“The Mentorships of Robert Frost” by Dan Toomey
Location: Brooks M. O’Brien Auditorium, East Academic Building
A study of Robert Frost’s friendships with younger men is important for a number of reasons. In addition to expressing the man’s virtues - such as loyalty, kindness, and generosity - that were passed over or else underplayed in Laurance Thompson’s still influential authorized biography, they can show us a great deal about friendship and what it means to be a teacher and a student. Finally, these friendships on occasion brought forth something of significance that lived beyond both mentor and mentee. This talk will, among other things, speak in specific terms to how Frost’s mentorship of one young man laid the groundwork for Frost’s writing of “The Most of It,” called by eminent literary critic Irving Howe “one of the greatest poems ever written by an American.”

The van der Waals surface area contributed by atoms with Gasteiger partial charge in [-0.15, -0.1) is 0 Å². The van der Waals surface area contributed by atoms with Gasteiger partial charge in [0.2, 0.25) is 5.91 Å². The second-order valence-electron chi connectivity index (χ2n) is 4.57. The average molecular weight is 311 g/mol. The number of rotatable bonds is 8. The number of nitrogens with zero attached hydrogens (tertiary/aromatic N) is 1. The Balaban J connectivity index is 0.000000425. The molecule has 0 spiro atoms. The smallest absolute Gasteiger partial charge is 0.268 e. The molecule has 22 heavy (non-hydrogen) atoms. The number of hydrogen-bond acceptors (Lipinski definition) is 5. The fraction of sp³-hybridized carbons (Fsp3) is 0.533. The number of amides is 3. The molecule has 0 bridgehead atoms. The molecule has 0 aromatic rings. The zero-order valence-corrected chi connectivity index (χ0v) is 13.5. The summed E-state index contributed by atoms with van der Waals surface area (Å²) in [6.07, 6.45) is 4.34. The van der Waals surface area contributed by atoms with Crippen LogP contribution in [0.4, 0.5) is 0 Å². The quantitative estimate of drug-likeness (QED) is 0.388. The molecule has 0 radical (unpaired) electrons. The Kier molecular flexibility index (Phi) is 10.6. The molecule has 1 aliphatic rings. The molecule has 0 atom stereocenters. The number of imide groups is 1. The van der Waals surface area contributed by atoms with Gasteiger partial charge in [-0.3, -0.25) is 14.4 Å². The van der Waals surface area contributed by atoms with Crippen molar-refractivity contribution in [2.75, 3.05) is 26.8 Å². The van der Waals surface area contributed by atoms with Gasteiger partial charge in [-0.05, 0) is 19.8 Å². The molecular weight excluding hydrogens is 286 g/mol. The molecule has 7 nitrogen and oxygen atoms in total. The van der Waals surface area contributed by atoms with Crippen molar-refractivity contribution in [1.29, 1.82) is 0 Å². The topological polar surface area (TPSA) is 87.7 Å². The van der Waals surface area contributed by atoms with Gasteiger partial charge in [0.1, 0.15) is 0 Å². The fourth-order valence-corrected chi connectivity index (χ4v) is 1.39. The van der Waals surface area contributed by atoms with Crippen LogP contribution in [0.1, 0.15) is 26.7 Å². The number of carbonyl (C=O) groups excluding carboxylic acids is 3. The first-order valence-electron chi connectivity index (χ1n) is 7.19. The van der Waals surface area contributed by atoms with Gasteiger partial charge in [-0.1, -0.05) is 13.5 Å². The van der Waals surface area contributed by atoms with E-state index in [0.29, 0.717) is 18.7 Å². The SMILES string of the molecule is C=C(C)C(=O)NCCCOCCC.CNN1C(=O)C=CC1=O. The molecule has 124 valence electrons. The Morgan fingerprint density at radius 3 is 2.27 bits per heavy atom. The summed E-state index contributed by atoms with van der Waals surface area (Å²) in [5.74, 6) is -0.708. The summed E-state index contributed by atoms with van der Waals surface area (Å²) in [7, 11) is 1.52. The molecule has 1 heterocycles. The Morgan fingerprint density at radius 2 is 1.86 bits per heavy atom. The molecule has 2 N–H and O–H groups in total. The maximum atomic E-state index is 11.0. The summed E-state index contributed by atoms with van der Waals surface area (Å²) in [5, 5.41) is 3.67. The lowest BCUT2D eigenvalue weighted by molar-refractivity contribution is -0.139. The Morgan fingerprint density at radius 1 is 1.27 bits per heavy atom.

Dan Toomey has taught writing and literature at Landmark College for 32 years. He has published numerous articles on Robert Frost. His interest in Frost dates to his childhood, when he noted how accurately the imagery in the Frost poems he was learning in school was to be found in the New England woods and mountains where he spent so much of his time. He holds degrees from Marlboro College and the Bread Loaf School of English, both Vermont institutions which were influenced profoundly by Frost’s educational ideals and which graduated many students whom Frost mentored.